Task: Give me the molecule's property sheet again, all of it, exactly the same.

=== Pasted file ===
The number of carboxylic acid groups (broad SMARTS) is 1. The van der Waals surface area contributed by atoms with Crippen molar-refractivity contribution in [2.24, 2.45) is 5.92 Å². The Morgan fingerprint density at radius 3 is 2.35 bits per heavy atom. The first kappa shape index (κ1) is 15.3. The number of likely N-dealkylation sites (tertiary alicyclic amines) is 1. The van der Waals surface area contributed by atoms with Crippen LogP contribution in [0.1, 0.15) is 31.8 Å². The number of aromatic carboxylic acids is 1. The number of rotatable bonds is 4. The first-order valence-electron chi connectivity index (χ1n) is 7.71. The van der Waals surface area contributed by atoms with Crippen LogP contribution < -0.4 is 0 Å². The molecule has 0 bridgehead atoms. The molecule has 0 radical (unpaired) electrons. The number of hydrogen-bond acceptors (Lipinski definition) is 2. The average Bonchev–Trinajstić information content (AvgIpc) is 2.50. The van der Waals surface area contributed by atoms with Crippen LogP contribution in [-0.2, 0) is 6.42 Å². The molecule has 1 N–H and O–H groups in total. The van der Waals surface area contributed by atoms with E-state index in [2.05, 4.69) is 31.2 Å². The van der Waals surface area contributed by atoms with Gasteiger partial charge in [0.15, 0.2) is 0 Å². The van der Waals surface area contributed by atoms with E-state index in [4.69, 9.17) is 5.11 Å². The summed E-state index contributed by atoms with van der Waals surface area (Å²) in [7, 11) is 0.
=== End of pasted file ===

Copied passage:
The number of carboxylic acid groups (broad SMARTS) is 1. The van der Waals surface area contributed by atoms with Crippen molar-refractivity contribution in [2.24, 2.45) is 5.92 Å². The Morgan fingerprint density at radius 3 is 2.35 bits per heavy atom. The first kappa shape index (κ1) is 15.3. The number of likely N-dealkylation sites (tertiary alicyclic amines) is 1. The van der Waals surface area contributed by atoms with Crippen LogP contribution in [0.1, 0.15) is 31.8 Å². The number of aromatic carboxylic acids is 1. The number of rotatable bonds is 4. The first-order valence-electron chi connectivity index (χ1n) is 7.71. The van der Waals surface area contributed by atoms with Crippen LogP contribution < -0.4 is 0 Å². The molecule has 0 bridgehead atoms. The molecule has 0 radical (unpaired) electrons. The number of hydrogen-bond acceptors (Lipinski definition) is 2. The average Bonchev–Trinajstić information content (AvgIpc) is 2.50. The van der Waals surface area contributed by atoms with Crippen LogP contribution in [-0.2, 0) is 6.42 Å². The molecule has 1 N–H and O–H groups in total. The van der Waals surface area contributed by atoms with E-state index in [2.05, 4.69) is 31.2 Å². The van der Waals surface area contributed by atoms with Gasteiger partial charge in [0.15, 0.2) is 0 Å². The van der Waals surface area contributed by atoms with E-state index in [4.69, 9.17) is 5.11 Å². The summed E-state index contributed by atoms with van der Waals surface area (Å²) in [7, 11) is 0.